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Diagnostic tests for confirming suspected pre-eclampsia – new SHTAC publication

Published: 6 December 2016
Pregnant mother
Pre-eclampsia has potentially serious consequences for mother and/or baby if not treated.

SHTAC researchers have published a systematic review and economic evaluation investigating the diagnostic accuracy and cost-effectiveness of blood tests for rule-in or rule-out of pre-eclampsia in women suspected of having the condition.

Pre-eclampsia is a condition of pregnancy characterised by dysfunction of the placenta, and has potentially serious consequences for the mother and/or baby if not identified and treated. Signs and symptoms of pre-eclampsia include proteinuria and elevated blood pressure. However, not all women who are suspected of having pre-eclampsia according to these signs or symptoms go on to develop pre-eclampsia. In the NHS, routine pregnancy care includes checks for urine protein and blood pressure, but these lack accuracy in diagnosing pre-eclampsia. A new type of test has been developed which measures proteins in the blood that are often abnormal in women with pre-eclampsia; this may help to distinguish between women who require hospital admission for further assessment and those who could safely be monitored by their midwife or family doctor, potentially improving care and saving money.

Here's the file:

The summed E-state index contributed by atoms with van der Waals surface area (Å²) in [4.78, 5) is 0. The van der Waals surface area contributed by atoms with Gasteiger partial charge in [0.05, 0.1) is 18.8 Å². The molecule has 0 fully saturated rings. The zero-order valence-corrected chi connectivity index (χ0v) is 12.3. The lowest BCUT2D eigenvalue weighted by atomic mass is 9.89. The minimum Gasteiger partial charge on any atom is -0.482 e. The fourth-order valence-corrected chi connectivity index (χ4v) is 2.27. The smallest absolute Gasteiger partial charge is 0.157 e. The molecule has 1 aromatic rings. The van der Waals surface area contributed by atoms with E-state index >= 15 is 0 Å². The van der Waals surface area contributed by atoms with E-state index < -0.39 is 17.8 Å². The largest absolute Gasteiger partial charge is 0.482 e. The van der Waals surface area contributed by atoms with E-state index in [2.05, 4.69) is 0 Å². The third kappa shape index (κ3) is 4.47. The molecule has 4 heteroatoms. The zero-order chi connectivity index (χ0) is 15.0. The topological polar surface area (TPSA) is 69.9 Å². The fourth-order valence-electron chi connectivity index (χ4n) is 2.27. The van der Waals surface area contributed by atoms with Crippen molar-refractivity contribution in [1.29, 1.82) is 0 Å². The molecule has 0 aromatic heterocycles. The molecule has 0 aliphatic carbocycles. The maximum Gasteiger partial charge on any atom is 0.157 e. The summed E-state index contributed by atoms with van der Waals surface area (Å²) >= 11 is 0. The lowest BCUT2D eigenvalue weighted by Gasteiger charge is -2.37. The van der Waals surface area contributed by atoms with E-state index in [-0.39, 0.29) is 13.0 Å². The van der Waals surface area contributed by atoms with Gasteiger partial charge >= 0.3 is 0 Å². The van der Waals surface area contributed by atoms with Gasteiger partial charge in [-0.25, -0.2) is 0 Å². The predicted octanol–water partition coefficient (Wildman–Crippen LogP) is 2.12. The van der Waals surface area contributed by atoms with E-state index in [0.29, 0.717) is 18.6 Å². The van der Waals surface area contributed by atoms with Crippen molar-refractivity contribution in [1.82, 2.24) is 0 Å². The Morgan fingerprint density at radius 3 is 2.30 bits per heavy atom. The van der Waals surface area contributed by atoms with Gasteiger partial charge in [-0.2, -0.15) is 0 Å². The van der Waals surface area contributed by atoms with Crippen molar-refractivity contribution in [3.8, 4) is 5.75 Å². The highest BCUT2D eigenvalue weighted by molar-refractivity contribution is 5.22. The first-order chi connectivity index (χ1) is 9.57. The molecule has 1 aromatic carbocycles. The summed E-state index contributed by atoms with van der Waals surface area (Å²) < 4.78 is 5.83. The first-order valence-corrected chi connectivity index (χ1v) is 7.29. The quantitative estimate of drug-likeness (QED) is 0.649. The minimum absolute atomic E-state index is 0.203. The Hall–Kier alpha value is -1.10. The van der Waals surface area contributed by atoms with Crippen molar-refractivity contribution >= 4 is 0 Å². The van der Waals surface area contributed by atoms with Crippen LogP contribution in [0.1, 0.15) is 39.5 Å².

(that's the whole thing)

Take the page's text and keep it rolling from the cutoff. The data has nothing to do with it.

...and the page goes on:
A SHTAC project, conducted as part of the National Institute for Health and Care Excellence (NICE) Diagnostic Assessments Programme, investigated whether or not the new type of blood test accurately predicts the risk of pre-eclampsia developing in women suspected of having the condition after week 20 of pregnancy. The project involved extensive medical evidence searches, using review methods that minimised the risks of error and bias. Studies on two relevant blood tests were identified and critically scrutinised. These were on the ‘Triage’ placental growth factor test (Alere Inc) and the ‘Elecsys’ test which measures the ratio of two proteins (soluble fms-like tyrosine kinase 1 and placental growth factor) (Roche Diagnostics). The costs and accuracy of these blood tests were used to develop an economic model, to examine whether or not the tests would be cost-effective if used in the NHS. The model results predict that using either the ‘Triage’ test or ‘Elecsys’ test would improve care and save money if used in addition to routine pregnancy care in women with suspected pre-eclampsia in early pregnancy (20–35 weeks) compared with routine pregnancy care alone. However, cost savings for late pregnancy (35–37 weeks) would be small. There is uncertainty around the size of the cost savings, but the tests were both cost-saving even when tested in ‘worst-case’ scenarios. SHTAC’s new study publication provides recommendations to reduce this uncertainty.

SHTAC’s report informed NICE’s guidance on the use of the Triage and Elecsys tests for rule-in and rule-out of preeclampsia. For more information on SHTAC’s diagnostic technologies research please visit our Research page.





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